Construction & Manufacturing
Of all common metals – with the exception of silver – copper has the highest conductivity of electricity and heat. Accordingly, a large part of copper is used for electrotechnical purposes. With this highest volume-specific electrical conductivity of all technically common conductor materials, copper reduces energy losses.
This improves energy efficiency and thus lowers operating costs. From high-voltage power transmission to microelectronics, from gigawatt generators to PCs, copper is recommended as a crucial and energy-efficient material in every aspect of power generation, transmission and use. Its high conductivity allows designers to choose the smaller cross-sections compared to other materials for given power levels, thus enabling more compact and lighter construction. This is especially true for motors and transformers or any equipment with limited installation space. Copper also leads to significantly lower operating costs due to its better efficiency. Especially with electric drives, energy costs often account for more than 90 % of the total operating costs.
In the automotive industry, copper alloys enable higher operating temperatures and performance for electric motors, generators and vehicle electrical systems. Here, the issue of “lightweight construction and installation space” is particularly critical. The compact design and high efficiency help to address both. Due to their high thermal conductivity, copper materials optimise heat management in highly efficient systems. For example, copper materials are excellent in vehicle radiators, heat sinks and cooling devices.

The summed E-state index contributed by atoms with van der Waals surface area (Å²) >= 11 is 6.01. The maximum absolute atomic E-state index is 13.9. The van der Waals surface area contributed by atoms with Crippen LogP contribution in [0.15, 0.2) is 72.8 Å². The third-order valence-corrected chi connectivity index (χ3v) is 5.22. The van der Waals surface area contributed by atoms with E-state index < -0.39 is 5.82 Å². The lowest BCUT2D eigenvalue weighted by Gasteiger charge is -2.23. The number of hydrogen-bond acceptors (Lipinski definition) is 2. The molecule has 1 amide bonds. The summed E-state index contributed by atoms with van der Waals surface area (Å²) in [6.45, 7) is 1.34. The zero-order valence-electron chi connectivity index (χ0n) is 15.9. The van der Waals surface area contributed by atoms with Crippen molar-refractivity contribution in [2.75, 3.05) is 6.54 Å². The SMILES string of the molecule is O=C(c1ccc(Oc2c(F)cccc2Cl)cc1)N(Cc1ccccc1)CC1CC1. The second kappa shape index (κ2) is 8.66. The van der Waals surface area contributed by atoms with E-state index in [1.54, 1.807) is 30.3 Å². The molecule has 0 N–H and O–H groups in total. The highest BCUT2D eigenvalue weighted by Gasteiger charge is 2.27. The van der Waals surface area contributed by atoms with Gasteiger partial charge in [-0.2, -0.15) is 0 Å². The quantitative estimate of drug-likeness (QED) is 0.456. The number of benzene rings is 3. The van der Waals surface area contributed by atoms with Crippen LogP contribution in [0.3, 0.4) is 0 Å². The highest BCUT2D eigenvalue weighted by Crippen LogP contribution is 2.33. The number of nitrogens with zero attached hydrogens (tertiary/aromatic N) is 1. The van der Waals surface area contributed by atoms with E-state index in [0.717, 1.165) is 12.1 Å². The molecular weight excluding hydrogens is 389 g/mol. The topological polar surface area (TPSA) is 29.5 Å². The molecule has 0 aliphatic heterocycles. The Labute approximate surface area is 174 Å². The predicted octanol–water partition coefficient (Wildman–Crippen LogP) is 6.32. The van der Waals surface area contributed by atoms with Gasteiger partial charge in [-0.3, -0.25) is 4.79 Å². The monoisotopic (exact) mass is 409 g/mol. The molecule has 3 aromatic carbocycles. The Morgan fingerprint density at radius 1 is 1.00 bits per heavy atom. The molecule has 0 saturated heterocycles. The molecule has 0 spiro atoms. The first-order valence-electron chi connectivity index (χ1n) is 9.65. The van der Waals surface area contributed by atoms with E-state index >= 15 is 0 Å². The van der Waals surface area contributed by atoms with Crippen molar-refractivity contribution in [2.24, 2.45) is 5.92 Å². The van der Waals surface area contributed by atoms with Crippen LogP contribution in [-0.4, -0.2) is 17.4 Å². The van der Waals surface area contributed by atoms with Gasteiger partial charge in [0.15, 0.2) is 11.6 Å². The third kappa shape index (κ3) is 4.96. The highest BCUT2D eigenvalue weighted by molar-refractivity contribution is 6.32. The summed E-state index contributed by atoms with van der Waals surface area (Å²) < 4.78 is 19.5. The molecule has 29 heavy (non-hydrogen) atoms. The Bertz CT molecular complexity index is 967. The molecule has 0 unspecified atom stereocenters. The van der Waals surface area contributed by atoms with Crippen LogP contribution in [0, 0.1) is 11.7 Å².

Copper has a low susceptibility to contact corrosion due to its position in the electrochemical voltage series. Its specific tarnishing behaviour can be prevented for technical applications by specific surface treatment. For appropriate applications and requirements, strips made of copper materials, for example, can easily be provided with various types of coatings that ensure resistance in aggressive environments and confer other positive properties such as high wear resistance and good sliding properties – without disturbing the good conductivity. Excellent corrosion resistance is also the guarantee for the use of copper materials in the area of earth electrodes.
All material surfaces interact with their environment – and copper is no exception. Due to its low reaction speed and the nature of its formed thin surface layers – if not coated – these processes hardly interfere with electrotechnical applications; contact resistances usually remain in the non-critical range. This is mainly used for contacts, e.g. connectors, where the good spring properties and relaxation round off the application profile. But the material is also convincing in the context of electrical building installations with its lower contact resistance, especially since it has a better long-term contacting ability than other materials, as no long-term flow occurs. Here, coatings can also be applied without impairing the functionality.
Designing to suit the material requires the selection of the material at a relatively early stage of the design work.
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